10.8.3. General Purpose Web Service

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10.8.3. General Purpose Web Service

 

You can transform any Anatella graph into a REST-full web service using the procedure described in this section. This procedure involves a Web PHP server.
 

 

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A web service is, typically, a small process that:

1. Waits for an incoming HTTP connection (typically initiated using your Browser or with cURL).

2. Extract some parameters from the HTTP connection. These parameters are typically stored in the URL part of the HTTP header (in the case of a GET http request) or stored in the data part of the HTTP request (in the case of a POST http request).

3. Compute some response based on the parameters received.

4. Send back the response through the same connection (i.e. the same socket) that was used initially to received the parameters. This response is usually formatted as JSON structure.

 

 
 

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You’ll need a web PHP server to run the example given in this section. You can easily get such a web PHP sever by installing Kibella on your machine (since Kibella uses many PHP libraries).

 

 

 

We’ll use a small example to explain how to create a REST-full web service using Anatella&PHP.
 

Let’s now assume that:
 

1.We have a big  .gel_anatella file that describes all the phone-calls given on a given day. This .gel_anatella file contains the following columns:
 

a)The calling phone number: i.e. The column “A”.

b)The called phone number: i.e. The column “B”.

c)The duration of the call (chargedduration)

d)The price of the call (chargedamt)
 

2.We want to create a REST-full web service that returns (inside a .json structure) (nearly) all the available data that we have about the phone-calls emitted by a user-given phone number (we'll name this user-given phone number as the “requestedA”). To limit the size of the returned .json structure, we’ll limit the number of returned rows of information to a user-given upper limit (we'll name this user-given limit as the “requestedLimit”)..

 

 

The first step to create the requested REST service is to create an .anatella graph that:
 

1.Uses as “global parameters” the 2 user-given parameters:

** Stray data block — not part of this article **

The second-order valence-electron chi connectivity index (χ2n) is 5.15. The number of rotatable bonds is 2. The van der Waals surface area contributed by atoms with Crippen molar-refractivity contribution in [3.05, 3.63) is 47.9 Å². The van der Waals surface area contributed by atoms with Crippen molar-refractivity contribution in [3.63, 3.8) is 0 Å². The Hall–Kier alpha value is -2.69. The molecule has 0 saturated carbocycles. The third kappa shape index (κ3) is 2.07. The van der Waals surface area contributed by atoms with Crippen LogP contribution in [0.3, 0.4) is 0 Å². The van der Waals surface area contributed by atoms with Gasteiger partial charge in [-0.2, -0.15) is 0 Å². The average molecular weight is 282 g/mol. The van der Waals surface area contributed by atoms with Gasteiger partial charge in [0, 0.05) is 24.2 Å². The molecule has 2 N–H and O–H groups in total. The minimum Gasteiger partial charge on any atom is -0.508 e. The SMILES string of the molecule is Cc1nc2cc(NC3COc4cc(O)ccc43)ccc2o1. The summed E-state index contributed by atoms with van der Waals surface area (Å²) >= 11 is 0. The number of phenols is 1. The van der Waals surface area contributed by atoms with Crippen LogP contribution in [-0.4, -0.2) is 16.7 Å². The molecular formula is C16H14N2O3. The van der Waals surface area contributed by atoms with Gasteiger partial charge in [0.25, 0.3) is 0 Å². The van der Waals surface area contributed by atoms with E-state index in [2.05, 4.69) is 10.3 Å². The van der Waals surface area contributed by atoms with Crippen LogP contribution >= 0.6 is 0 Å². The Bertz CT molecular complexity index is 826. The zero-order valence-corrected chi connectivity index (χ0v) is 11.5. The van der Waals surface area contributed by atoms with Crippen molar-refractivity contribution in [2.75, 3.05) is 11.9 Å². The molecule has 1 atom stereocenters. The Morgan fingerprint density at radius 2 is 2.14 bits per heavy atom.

a)the user-given phone-number named as “requestedA”.

b)this user-given limit named as “requestedLimit”.
 

2.Uses a “global parameter” named “fileOut” that is the name of the JSON file that contains the results.
 

3.Extract the required rows of data and save them as a .json file.
 

 

Here is the requested .anatella graph:

 

clip0400

 

The 3 “global parameters” used inside the above .anatella graph are:

 

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Here is an example of JSON output file:

 

 
{

 "A": "80056756567",

 "calls":

 [

   {

     "B": "57876545456",

     "chargedduration": 45,

     "chargedamt": 3870

   },

   {

     "B": "343214556873",

     "chargedduration": 28,

     "chargedamt": 1926

   }

 ]

}
 

 

 
The second step to create the requested REST service is to create a PHP code that:
 

1.Extract from the GET or POST http data the two user-given parameters: “A” and “Limit”.
 

2.Run the .anatella graph (“p.anatella”) that computes the JSON result file.
 

3.Return the JSON result file to the webservice calling process (i.e. to the web browser or to cURL).

 
 
Here is the requested PHP code:

 

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Here are more details and explanations about the above PHP code:

 

Rows 2-6: Check if the HTTP parameters “A” and “Limit” are present inside the HTTP request.
 

Rows 8-9: Copy the HTTP parameters “A” and “Limit” into the PHP variables $a and $nmax
 

Row 10: Compute the file name of the result JSON file.

 

Rows 12-13: Run the Anatella graph named “p.anatella” with the “correct” values for the “global parameters” named “requestedA”, “requestedLimit” and “fileOut”.

WARNING: The executable to run (i.e. Anatella.exe) must be written between double-qotes (and not between simple quotes!!) .
 

Rows 15-16: Return the JSON result file to the webservice caller (i.e. to the web browser or to cURL).
 
 

 

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In the above PHP code, you can replace $_REQUEST with $_POST or $_GET  to retrieve the values from the POST or GET http parameter exclusively.

 

 
We can call our webservice using the following cURL command-line:

 

"c:\soft\TIMiPortable\curl\curl" "http://localhost/testAnatella.php?A=80056756567&Limit=2"

 

 
At each call, our webservice creates one new temporary file (inside the directory “f:/wamp64/www/tmp”). To prevent the undesired accumulation of these temporary files, you should run a “cleaning” job once per day (i.e. schedule an Anatella job with Jenkins that runs daily). This “cleaning job” is the following:

 

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Here is a comparison with the solutions exposed in the 2 previous sections:

 

Subject

Real-Time Data

Streaming  

(using the AN76E5~1_img316 NaïveIPServer action or the AN76E5~1_img296 MQTSubscribe action)

PHP-based solution

(as exposed in this section)

Comments

Typical response Time

A few milli-seconds

Half a second to several seconds

The PHP-based solution must start a new (Anatella) process at each connection: This is much slower than simply creating a new Row in memory.

Infrastructure

None

(at least for the AN76E5~1_img294

NaïveIPServer action)

Requires a web

PHP server

The web PHP server is not really a burden since it’s really easy to administrate (and you most certainly already have it for other reason: e.g. Kibella)

Versatility

Only a subset of all the Actions can be used (See the next section 10.8.4. for more details)

All the actions are available